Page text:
An inquest jury has found neglect contributed to the death of a mental health blogger while she was being cared for at a psychiatric unit.
Beth Matthews, 26, died a short time after taking the substance which she had ordered online from Russia.
She told staff at Priory Hospital Cheadle Royal in Stockport the toxic material was protein powder.
A nine-day inquest at Manchester South Coroners’ Court concluded she died from suicide contributed to by neglect on March 21 last year.
The hearing was told Ms Matthews, originally from the village of Menheniot near Liskeard, Cornwall, was being detained under Section 3 of the Mental Health Act for a personality disorder.
She was a complex patient considered at high risk of taking her life and had a history of frequent attempts.
Ms Matthews’s care plan stated she should not be allowed to open her own mail.
Following the conclusion, her family - including mother Jane Matthews - said she had been “let down” by the Priory, adding her death was “wholly avoidable” and “completely unnecessary”.
“Mental health care providers must listen to and act on the findings of this inquest,” they added.
“It is incumbent on them to keep their patients safe.”
Paying tribute, the family said: “Beth tried to help others through describing her own mental health experiences in a highly graphic but articulate way and by doing so was able to touch and help countless others.
“We know for a fact that she saved at least one person through her social media presence.
“That is a huge legacy for a young lady to leave behind.”
The inquest jury found that while under the care of the Priory “it was evident there were serious inconsistencies across all levels of her care plan".
The hospital provided “inadequate care of a highly vulnerable patient,” they said, and jurors found there was a widespread “lack of communication, failing to escalate serious risk factors, lack of team cohesion, and reliance on inaccurate and inadequate information”.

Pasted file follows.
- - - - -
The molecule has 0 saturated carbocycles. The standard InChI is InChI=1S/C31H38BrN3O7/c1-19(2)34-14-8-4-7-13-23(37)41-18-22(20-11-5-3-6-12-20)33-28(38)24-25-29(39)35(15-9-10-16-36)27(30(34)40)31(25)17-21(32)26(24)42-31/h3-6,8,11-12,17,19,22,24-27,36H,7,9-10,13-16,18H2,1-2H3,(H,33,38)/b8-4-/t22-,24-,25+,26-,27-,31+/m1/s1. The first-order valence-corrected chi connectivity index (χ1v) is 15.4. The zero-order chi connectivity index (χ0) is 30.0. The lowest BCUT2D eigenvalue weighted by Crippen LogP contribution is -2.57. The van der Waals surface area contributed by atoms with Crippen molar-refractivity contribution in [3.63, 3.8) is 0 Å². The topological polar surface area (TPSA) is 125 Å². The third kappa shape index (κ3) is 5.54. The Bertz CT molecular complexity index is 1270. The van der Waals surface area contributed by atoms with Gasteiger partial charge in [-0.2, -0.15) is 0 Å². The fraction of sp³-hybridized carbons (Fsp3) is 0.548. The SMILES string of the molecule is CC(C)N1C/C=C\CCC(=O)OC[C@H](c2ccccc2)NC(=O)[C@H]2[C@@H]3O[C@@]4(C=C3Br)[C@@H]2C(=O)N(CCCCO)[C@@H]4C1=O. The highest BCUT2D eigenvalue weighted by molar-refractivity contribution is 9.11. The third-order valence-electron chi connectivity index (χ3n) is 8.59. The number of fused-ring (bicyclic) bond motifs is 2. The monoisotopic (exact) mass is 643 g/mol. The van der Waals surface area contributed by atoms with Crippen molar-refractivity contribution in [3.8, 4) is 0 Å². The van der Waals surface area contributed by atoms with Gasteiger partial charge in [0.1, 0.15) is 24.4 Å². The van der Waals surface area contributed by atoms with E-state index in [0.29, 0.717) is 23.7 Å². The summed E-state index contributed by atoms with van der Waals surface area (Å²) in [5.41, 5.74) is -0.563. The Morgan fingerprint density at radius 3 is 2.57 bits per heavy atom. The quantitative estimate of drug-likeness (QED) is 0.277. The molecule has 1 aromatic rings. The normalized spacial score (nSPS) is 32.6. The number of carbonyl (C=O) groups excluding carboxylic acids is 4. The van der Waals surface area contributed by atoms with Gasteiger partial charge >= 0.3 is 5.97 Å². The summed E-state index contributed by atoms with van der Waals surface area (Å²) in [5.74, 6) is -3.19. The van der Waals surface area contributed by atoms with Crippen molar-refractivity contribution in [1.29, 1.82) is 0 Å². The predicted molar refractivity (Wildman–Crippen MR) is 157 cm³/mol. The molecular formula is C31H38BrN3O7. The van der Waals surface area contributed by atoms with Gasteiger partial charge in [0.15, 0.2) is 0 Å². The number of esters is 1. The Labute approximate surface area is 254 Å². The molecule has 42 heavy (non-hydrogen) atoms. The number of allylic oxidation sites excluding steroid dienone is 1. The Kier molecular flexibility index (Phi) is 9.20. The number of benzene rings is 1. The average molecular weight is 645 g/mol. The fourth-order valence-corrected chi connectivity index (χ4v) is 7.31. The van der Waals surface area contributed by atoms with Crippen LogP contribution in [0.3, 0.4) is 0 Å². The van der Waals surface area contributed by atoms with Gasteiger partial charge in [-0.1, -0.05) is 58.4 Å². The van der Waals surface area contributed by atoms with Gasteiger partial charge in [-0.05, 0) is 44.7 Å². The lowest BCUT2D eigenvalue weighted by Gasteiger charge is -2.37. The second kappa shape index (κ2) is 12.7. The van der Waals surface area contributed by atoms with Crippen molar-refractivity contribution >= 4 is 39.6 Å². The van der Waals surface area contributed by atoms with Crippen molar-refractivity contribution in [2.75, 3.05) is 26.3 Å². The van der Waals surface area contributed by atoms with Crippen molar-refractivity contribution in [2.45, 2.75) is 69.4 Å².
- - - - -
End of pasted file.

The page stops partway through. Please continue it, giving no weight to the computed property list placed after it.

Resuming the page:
The court heard weeks before her death, she told a member of staff she could purchase something “to do the job”.
Another care worker wrote in her notes that everything Ms Matthews received “must be checked”, and stated “we need to be opening her parcels for her”.
But the court heard she was allowed to open the package, which she had ordered from Russia, with two staff monitoring her at arm’s length.
The jury found the supervising staff were “unable to prevent her from consuming” the substance and the evidence demonstrated there had been a “frequent deviation” from her care plan.
The Priory Group admitted Ms Matthews’s plan had not been followed and if it had, she would not have been able to ingest the substance.
The mental health blogger, who was described in court as “vivacious” and “bright”, had tens of thousands of social media followers.
Psychiatrist Dr Alind Srivastava, who works for the Cornwall Partnership NHS Foundation Trust, previously told the jury she “did a lot of good on social media in helping other people, in explaining what happened to her”.
A spokesman for the Priory Group said: “We fully accept the jury’s findings and acknowledge that far greater attention should have been given to Beth’s care plan.
“At the time of Beth’s unexpected death, we took immediate steps to address the issues around how we document risk and communicate patients’ care plans, alongside our processes for receiving and opening post.
“We want to extend our deepest condolences to Beth’s family and friends for their loss. Beth’s attempts to overcome her mental health challenges had been an inspiration for many.
“Although unexpected deaths are extremely rare, we recognise that every loss of life in our care is a tragedy.”
Speaking after the jury delivered their conclusions, Assistant Coroner Andrew Bridgman offered his condolences to Ms Matthews’ family.
He said: “There are no words to express for the loss of your daughter. The loss of a child is something no person should have to suffer.”
Clinical negligence expert Stephen Jones, the family’s solicitor at Leigh Day, added: “This was a particularly upsetting inquest.
“Beth’s death came about because a very simple and straightforward instruction in her care plan, that staff should open parcels for her, was not followed.
“Had the care plan been followed, Beth would not have died. We hope that the jury’s finding that Beth’s death was contributed to by neglect will help shine a light on what happened and emphasise the need for improvements to be made.”